OAHU, HI – It’s not unprecedented for surfers to get their start in Flagler Beach and go on to sniff international competition – but it doesn’t happen every day. And so it’s certainly fair to say that Flagler local Robbie McCormick is the town’s latest surf phenomenon. McCormick, known to friends as ‘Rasta Rob’, is on the entry list for the 2022 Vans Pipe Masters in Hawaii. He’ll compete against some of the greatest surfers in the world for one of the most prestigious trophies in pro surfing.
The Pipe Masters’ list of former winners is a who’s who of surfing royalty: Kelly Slater, Andy Irons, Tom Carroll, Gabriel Medina, John John Florence…the list goes on. A women’s contest takes place too, with Carissa Moore winning both years since it was created. All these names will be remembered for centuries as legends of their craft. Is the name McCormick set to claim a spot next to them? For now, he’s still just Rob.
Let’s back up a second. How did Rasta Rob get here? Or, to re-contextualize, how did a surfer from the small town of Flagler Beach get there? According to an interview with Stab Magazine, he was invited as a last-second entrant to a contest in Costa Rica by Nathan Fletcher, a well-established global surf presence from San Clemente, California. He competed in that contest both in 2021 and 2022, winning the event this year. The 2022 win qualified him for a place at the Vans Pipe Masters.
Now, he moves on to a different beast. It’s hard not to feel like a small fish in a big pond as a surfer in Oahu. This is where big-wave surfing became not only a possibility, but a phenomenon. Ever since Phil Edwards bravely pioneered the wave in the early 60’s, it’s been a destination for those who are brave enough not only to gamble with their lives, but to posit that they might add something to its legacy. To surf Pipeline is to be among giants. Rasta Rob is rising to their size by taking things small.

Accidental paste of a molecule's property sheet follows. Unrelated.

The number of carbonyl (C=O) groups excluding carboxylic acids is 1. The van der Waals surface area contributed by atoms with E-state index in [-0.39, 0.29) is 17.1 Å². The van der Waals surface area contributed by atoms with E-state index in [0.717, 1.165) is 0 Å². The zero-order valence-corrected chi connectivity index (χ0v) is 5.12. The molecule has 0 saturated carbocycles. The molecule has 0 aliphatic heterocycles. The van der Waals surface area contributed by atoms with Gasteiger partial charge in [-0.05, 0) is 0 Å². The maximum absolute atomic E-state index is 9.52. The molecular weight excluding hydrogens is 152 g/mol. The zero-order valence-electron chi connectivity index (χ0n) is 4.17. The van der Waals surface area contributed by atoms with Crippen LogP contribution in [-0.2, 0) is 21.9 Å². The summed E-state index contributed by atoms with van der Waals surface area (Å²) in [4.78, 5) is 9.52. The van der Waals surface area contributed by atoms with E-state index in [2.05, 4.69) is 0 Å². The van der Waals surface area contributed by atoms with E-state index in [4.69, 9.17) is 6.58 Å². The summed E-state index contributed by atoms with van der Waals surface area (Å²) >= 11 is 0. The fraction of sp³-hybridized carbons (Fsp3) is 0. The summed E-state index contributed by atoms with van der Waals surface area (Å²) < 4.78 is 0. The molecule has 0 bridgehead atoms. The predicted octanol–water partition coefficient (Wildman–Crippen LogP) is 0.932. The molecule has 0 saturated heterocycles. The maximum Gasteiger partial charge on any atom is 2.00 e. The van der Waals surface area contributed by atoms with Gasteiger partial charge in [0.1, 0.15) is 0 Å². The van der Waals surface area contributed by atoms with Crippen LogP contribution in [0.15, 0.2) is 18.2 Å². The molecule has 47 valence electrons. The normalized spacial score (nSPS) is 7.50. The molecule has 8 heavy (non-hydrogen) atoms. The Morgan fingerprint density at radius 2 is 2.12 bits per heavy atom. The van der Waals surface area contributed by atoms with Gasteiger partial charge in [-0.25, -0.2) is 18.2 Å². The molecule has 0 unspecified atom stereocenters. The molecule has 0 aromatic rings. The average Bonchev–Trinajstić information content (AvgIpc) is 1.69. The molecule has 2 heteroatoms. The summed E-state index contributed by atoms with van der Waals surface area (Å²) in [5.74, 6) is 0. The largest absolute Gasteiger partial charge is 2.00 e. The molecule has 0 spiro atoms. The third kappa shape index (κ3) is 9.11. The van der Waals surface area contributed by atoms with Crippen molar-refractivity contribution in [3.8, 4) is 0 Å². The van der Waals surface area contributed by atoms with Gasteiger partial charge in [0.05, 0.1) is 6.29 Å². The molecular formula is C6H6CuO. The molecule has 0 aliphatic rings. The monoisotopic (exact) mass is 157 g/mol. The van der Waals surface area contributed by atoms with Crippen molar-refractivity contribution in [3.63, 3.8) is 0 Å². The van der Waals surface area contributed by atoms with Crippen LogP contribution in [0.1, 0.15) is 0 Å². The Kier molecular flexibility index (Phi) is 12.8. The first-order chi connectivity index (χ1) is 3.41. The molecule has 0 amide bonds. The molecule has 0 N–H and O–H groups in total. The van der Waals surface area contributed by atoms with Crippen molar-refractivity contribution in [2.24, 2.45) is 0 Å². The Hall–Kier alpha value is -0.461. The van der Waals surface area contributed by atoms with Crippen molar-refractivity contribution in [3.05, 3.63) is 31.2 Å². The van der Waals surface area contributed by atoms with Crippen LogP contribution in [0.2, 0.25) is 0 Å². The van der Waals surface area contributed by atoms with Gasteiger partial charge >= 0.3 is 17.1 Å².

“I’ll definitely ride something smaller than everyone else out there,” McCormick said in his Stab Magazine interview. “I’ve rode 6’6″ [length boards] and 6’8″s out there but I like the feeling of smaller boards. I’ll probably end up riding a 5’11” Sabotaj or something.” It’s a decision that’s unapologetically Rob. After all, it’s gotten him this far, hasn’t it?
Riding a smaller board will allow McCormick increased maneuverability on the face of the wave compared to a longer one. If he really is riding a shorter board than his competition, it’s play to give up stability for radical carves. It’s a risk. But if he feels more comfortable doing it, it might be a path to victory.
As of now (Monday afternoon our time, early morning Hawaiian time), McCormick’s are two of many anxious eyes watching the Oahu north shore surf break, waiting for the waves to get where they need to be to hold a contest. The next check-in on conditions is scheduled for 7:30 am HST, equivalent to 12:30 pm EST. This time a week or so from now there might be a follow-up to this article talking about Rasta Rob’s Pipe Masters win. He’s certainly got all 5,000+ Flagler Beach residents pulling for it. But if not, he’ll still be Rob when next year’s event rolls around.